17. Vaccine Hesitancy Tips  • Acknowledge concerns • Remain nonjudgmental  • Be knowledgeable • Provide science / evidence-based information • Discuss risk / benefit • Remind / educate: • Vaccines are extensively studied prior to licensure • Vaccine safety monitoring does not end at licensure

  18. Reliable Resources • https://www.cdc.gov/vaccines/schedules/parents-adults/index.html • https://www.cdc.gov/vaccines/schedules/easy-to-read/child-easyread.html • https://www.cdc.gov/vaccines/schedules/easy-to-read/adolescent-easyread.html • https://www.cdc.gov/vaccines/schedules/parents-adults/resources-parents.html • https://www.cdc.gov/vaccines/schedules/parents-adults/resources-adults.html • https://www.cdc.gov/vaccines/parents/index.html • https://www.immunize.org/reports • http://www.vaccineinformation.org

  19. Vaccine Hesitancy Tips  • Acknowledge concerns • Remain nonjudgmental  • Be knowledgeable • Provide science / evidence-based information • Discuss risk / benefit • Remind / inform: • Vaccines are extensively studied prior to licensure • Vaccine safety monitoring does not end at licensure

  20. Vaccine Hesitancy with HPV • AAP recommends emphasis on cancer prevention • Better immune response at a younger age • Fewer side effects seen at a younger age • Coadministration with other vaccines can boost response • Use of a "presumptive delivery strategy"  • Boost vaccine acceptance • Emphasize safety of the vaccine  • AAP has "HPV Talking Points" to help address safety

  21. Adolescent Vaccination • Lack of routine preventative care visits • Adolescent developmental changes • Risk perception • Questioning • Independence seeking  • Hesitancy versus lack of knowledge • Advocate for vaccine schedule

  22. https://www.npr.org/sections/health-shots/2019/02/09/692819105/defying-parents-a-teen-decides-to-get-vaccinatedhttps://www.npr.org/sections/health-shots/2019/02/09/692819105/defying-parents-a-teen-decides-to-get-vaccinated https://www.webmd.com/children/news/20190215/ohio-teen-gets-himself-vaccinated-inspires-others

  23. Other  • Herpes zoster in children • Immunization laws and personal exemptions • California law eliminating personal exemptions • Washington exemptions after mandated parent counseling • Other countries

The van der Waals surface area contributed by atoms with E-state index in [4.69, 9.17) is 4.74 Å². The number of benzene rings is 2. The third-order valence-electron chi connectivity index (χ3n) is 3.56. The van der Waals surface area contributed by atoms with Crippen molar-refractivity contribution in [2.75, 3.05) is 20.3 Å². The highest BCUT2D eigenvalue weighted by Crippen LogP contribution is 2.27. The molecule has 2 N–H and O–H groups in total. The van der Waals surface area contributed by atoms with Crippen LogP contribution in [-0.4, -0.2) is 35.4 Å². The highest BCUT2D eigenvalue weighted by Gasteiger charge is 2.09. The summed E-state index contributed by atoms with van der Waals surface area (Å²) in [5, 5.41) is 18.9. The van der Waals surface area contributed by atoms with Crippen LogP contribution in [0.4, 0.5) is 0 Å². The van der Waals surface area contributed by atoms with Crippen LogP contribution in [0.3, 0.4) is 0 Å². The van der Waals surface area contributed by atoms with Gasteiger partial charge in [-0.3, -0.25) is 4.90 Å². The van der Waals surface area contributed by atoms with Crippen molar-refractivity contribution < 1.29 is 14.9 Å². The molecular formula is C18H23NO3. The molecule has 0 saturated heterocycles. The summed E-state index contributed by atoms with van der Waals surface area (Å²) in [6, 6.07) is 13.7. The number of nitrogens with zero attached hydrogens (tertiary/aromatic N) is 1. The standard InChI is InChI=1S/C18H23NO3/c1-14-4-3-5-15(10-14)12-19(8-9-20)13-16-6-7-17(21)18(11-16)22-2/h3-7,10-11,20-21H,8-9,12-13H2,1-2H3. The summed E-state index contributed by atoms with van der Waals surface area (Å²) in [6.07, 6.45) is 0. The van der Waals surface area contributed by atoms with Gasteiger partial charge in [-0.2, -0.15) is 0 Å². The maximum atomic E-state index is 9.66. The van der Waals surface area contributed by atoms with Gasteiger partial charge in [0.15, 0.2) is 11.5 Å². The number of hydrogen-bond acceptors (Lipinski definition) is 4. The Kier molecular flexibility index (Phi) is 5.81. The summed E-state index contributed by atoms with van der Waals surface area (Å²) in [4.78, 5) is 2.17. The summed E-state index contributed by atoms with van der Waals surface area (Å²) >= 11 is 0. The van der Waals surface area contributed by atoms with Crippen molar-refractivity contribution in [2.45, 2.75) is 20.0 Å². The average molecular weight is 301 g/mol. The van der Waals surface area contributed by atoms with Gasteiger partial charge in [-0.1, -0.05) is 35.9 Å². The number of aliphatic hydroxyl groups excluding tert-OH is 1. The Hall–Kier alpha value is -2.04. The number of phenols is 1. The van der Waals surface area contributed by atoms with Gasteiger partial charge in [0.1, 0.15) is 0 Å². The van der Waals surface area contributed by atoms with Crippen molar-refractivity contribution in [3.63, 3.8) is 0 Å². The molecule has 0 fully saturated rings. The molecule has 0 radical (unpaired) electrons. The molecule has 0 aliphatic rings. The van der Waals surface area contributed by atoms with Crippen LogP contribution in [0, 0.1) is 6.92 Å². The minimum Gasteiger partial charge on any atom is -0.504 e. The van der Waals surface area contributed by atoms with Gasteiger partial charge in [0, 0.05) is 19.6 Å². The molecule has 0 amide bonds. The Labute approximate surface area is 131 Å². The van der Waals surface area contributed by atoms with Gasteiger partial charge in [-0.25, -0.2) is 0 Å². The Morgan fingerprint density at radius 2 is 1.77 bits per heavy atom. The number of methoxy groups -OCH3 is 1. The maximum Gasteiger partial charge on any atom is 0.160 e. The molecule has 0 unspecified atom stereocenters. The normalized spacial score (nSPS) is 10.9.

24. References Ames HMR, Glenton C, Lewin S.  Parents' and caregivers' views and experiences of communication about routine childhood vaccination: a synthesis of qualitative evidence.  Cochrane Database of Systematic Reviews, 2017, Issue 2. Art. No. CD011787.  doi: 10.1002/14651858.CD011787.pub.2 Bernstein HH, Bocchini JA, Committee on Infectious Diseases.  Practical approaches to optimize adolescent immunization. Pediatrics, 2017; 139(3): e1-13.  doi: 10.1542/peds.2016-4187  Centers for Disease Control at cdc.gov de St. Maurice A, Edwards KM, Hackell J.  Addressing vaccine hesitancy in clinical practice.  Pediatr Ann, 2018; 47(9): e366-e370.  doi: 10.3928/19382359-20180809-01 Delamater PL, Pingali SC, Buttenheim AM, et al.  Elimination of nonmedication immunization exemptions in California and school-entry vaccine status.  Pediatrics, 2019; 145(6): e20183301.  doi: 10.1542/peds.2018-3301 Edwards KM, Hackell JM, Committee on Infectious Diseases. Countering vaccine hesitancy.  Pediatrics, 2016; 138(3): e20162146. doi: 10.1542/peds/2016-2146  MacDonald NE, the SAGE Working Group on Vaccine Hesitancy.  Vaccine hesitancy: definition, scope and determinants.  Vaccine, 2015; 33: 4161-4164. doi: 10.1016/j.vaccine.2015.04.036  Mbaeyi, S.A. Serogroup B meningococcal vaccines booster doses: Work Group interpretation, considerations for policy options, and next steps.(Available at: https://www.cdc.gov/vaccines/acip/meetings/downloads/slides-2019-02/Meningococcal-5-Mbaeyi-508.pdf. Accessed August 15, 2019)Advisory Committee on Immunization Practices Meeting; February 28, Atlanta, GA; 2019 Nowak GJ, Cacciatore MA.  Parents' confidence in recommended childhood vaccinations: extending the assessment, expanding the context. Human Vaccines & Immunotherapeutics, 13(3): 687-700. doi: 10.10802/21645515.2016.1236881 Omar SB, Allen K, Chang DH, et al.  Exemptions from mandatory immunization after legally mandated parental counseling.  Pediatrics, 2018; 141(1): e20172364. doi: 10.1542/peds.2017-2364 

  25. Questions/Comments

  26. Which of the following influenza vaccines is not acceptable for an otherwise healthy 5-year old? A.  LAIV B.  Trivalent injectable vaccine C.  Quadrivalent injectable vaccine D.  High dose injectable vaccine

  27. Adverse reactions are the primary reasons behind vaccine hesitancy. A.  True B.  False

  28. Fear of needles is the primary reason behind vaccine hesitancy. A.  True B.  False